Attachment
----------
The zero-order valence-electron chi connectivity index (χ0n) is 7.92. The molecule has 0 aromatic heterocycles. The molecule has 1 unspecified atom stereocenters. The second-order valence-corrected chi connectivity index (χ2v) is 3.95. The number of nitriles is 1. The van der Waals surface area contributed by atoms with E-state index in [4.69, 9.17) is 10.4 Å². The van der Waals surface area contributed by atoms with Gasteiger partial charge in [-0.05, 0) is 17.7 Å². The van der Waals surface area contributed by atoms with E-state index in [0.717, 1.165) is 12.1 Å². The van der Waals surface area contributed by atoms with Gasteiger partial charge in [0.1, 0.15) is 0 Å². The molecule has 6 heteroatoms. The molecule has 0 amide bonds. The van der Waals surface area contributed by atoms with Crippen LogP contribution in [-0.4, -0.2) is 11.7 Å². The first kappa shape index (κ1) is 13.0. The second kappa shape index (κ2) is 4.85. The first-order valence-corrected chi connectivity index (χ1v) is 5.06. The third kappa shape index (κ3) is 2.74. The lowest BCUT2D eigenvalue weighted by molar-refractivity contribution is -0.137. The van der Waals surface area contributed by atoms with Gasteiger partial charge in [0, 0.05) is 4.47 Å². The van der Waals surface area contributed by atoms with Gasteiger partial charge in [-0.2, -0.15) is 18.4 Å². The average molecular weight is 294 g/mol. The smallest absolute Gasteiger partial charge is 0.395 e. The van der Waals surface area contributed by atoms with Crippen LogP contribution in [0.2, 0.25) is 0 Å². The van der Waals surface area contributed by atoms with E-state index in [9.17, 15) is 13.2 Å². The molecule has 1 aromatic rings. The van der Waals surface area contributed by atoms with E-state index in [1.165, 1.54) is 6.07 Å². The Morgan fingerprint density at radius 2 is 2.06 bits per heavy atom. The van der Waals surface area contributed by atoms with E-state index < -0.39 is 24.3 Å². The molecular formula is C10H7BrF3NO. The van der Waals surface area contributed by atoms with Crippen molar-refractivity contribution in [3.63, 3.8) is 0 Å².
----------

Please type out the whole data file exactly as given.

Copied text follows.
The zero-order valence-electron chi connectivity index (χ0n) is 7.92. The molecule has 0 aromatic heterocycles. The molecule has 1 unspecified atom stereocenters. The second-order valence-corrected chi connectivity index (χ2v) is 3.95. The number of nitriles is 1. The van der Waals surface area contributed by atoms with E-state index in [4.69, 9.17) is 10.4 Å². The van der Waals surface area contributed by atoms with Gasteiger partial charge in [-0.05, 0) is 17.7 Å². The van der Waals surface area contributed by atoms with E-state index in [0.717, 1.165) is 12.1 Å². The van der Waals surface area contributed by atoms with Gasteiger partial charge in [0.1, 0.15) is 0 Å². The molecule has 6 heteroatoms. The molecule has 0 amide bonds. The van der Waals surface area contributed by atoms with Crippen LogP contribution in [-0.4, -0.2) is 11.7 Å². The first kappa shape index (κ1) is 13.0. The second kappa shape index (κ2) is 4.85. The first-order valence-corrected chi connectivity index (χ1v) is 5.06. The third kappa shape index (κ3) is 2.74. The lowest BCUT2D eigenvalue weighted by molar-refractivity contribution is -0.137. The van der Waals surface area contributed by atoms with Gasteiger partial charge in [0, 0.05) is 4.47 Å². The van der Waals surface area contributed by atoms with Gasteiger partial charge in [-0.2, -0.15) is 18.4 Å². The average molecular weight is 294 g/mol. The smallest absolute Gasteiger partial charge is 0.395 e. The van der Waals surface area contributed by atoms with Crippen LogP contribution in [0.2, 0.25) is 0 Å². The van der Waals surface area contributed by atoms with E-state index in [9.17, 15) is 13.2 Å². The molecule has 1 aromatic rings. The van der Waals surface area contributed by atoms with E-state index in [1.165, 1.54) is 6.07 Å². The Morgan fingerprint density at radius 2 is 2.06 bits per heavy atom. The van der Waals surface area contributed by atoms with E-state index < -0.39 is 24.3 Å². The molecular formula is C10H7BrF3NO. The van der Waals surface area contributed by atoms with Crippen molar-refractivity contribution in [3.63, 3.8) is 0 Å².